The old woman didn’t want me to print her name—she was afraid it might affect her upcoming court date with the Department of Revenue. “When the kids were home,” she said, “we spent about $5 a week on groceries. We raised the rest ourselves.”
She and her husband still raise goats, which they sell to buyers in places as far flung as Iowa, Nebraska and California. They also sell milk, cheese and the services of their stud goat. Last year their sales were $5,754, which used to qualify for the agriculture tax exemption. But the new tax law requires 20 acres of land to qualify. Their 14 acres are now classified as tract land.
“Our taxes went up about $1,000,” she said. “But the neighbors have a big fancy house, a big fancy garage and four horses. They have 20 acres of land, so they qualify for the agriculture exemption.”
Stories like this are behind the numbers recently gathered by the Missoula County Community Food Assessment (MCCFA), which found that agriculture in Missoula County is struggling.
The MCCFA also found that 71 percent of Montana ranchers surveyed wish they could market their beef locally, while a majority of consumers want the same. So why isn’t it happening?
These are just a few of many examples of local agriculture falling short, and the reasons are often far from simple. Now that the Missoula County Community Food Assessment has assembled information on the state of the local food scene, it is creating the Community Food and Agriculture Coalition (CFAC) to address the issues it has uncovered. The CFAC will involve a range of stakeholders in working to secure policies that support local food and farm systems.
According to UM professor Neva Hassenein, a co-founder of the Missoula County Community Food Assessment, the coalition has a logical place in local government. “We’ve got the Air Quality Advisory Council, a Planning Board, a Transportation Commission, but we don’t have anything for food and agriculture. It’s time we put a comprehensive approach to food and farming on the local government agenda.”
Through April 8, the MCCFA will accept applications for seats on the CFAC. If you are interested in applying, you can download the application at www.umt.edu/cfa/. They are looking for a diverse group, including—but not limited to—farmers, ranchers, anti-hunger advocates, low-income people, land-use planners, grocery store representatives, realtors, nutritionists and anyone who wants to help shape the local food system.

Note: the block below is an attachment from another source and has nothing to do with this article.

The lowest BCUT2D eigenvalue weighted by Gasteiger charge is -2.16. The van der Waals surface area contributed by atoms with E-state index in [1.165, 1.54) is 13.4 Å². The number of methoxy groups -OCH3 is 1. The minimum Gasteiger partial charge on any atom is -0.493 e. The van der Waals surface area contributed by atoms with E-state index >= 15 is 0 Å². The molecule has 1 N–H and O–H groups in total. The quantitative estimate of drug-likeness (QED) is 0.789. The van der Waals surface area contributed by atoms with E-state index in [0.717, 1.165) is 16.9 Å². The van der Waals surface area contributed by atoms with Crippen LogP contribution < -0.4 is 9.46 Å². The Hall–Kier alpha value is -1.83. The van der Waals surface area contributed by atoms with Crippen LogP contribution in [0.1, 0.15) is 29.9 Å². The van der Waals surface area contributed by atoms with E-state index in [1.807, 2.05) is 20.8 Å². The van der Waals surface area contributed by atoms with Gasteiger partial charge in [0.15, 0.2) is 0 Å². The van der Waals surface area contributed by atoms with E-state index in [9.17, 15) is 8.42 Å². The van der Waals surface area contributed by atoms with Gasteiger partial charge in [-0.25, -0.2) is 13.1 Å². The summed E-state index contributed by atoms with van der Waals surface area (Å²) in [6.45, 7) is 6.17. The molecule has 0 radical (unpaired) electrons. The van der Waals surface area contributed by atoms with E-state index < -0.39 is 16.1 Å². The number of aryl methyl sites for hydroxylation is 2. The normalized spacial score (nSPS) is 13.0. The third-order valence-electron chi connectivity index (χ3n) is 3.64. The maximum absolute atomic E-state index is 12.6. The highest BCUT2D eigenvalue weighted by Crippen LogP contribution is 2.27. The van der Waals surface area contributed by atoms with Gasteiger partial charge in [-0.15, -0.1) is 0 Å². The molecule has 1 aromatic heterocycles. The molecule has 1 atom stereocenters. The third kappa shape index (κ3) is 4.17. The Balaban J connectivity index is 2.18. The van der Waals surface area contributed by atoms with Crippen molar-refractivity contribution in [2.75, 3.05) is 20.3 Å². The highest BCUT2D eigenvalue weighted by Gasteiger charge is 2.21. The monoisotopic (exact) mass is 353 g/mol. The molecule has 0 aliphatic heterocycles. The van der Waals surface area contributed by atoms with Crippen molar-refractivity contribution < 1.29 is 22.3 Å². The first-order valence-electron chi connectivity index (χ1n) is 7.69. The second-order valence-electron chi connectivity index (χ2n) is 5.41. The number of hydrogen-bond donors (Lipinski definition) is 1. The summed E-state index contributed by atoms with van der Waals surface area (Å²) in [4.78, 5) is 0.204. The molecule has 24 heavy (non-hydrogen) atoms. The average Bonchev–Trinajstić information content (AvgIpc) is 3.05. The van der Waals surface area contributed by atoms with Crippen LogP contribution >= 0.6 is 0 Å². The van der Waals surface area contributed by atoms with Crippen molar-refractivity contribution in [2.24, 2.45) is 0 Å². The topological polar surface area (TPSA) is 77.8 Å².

Ward 3’s Lou Ann Crowley helped usher CFAC to approval by both City Council and the county commissioners. “Local food is good for the economy,” Crowley says, “and it’s healthier to eat. If we can help create a way for farmers to make a better living, then it will encourage younger people to consider farming, and perpetuate this vital part of our culture.”
It’s no secret that Montana culture contains a healthy dose of ranching, which brings us back to the question of why it’s so hard to find Montana beef at the store when most ranchers and most consumers say they want it. Why is it that when you go to Albertsons, Safeway, Tidyman’s, Rosauers, Wal-Mart, Costco and the like, or any small mom-and-pop convenience store, the beef you find is just as likely from Florida as Montana?
Ray Johnson is a journeyman butcher and meat cutter who follows the meat scene with the attention that most people associate with baseball freaks or card counters. He can tell you which store is selling which cut of meat for which price. He knows which meatpackers have come and gone, where the remaining few are, and how many head they move. While his current employer, The Good Food Store, does carry local beef, Johnson understands the complex barriers to widespread competitive marketing of Montana beef here at home.
Volume, it turns out, is a major barrier. Most Montana calves are shipped to out-of-state feedlots and then to immense slaughterhouses. These facilities are equipped to process and market every single cow part, including the feet, guts, sinews and bones.
“Surgical equipment, marshmallows…you wouldn’t believe the stuff they make out of cow parts. And you wouldn’t believe how much of the offal (edible guts) gets shipped to Russia and Iran. But a place like Lolo Locker just doesn’t do enough volume to make it profitable to market parts.” In fact, rather than turning a profit on these parts, small outfits must pay money to dispose of them. Johnson also identifies a lack of skilled local meat cutters and a climate that’s adverse to the presence of feedlots as layers in the local beef paradox. Still, he thinks the local demand for local beef is high enough to support a meat packer large enough to market cow feet.
Maybe CFAC could use someone like Johnson on the board. And maybe a tax lawyer, too, to help the struggling goat farmers.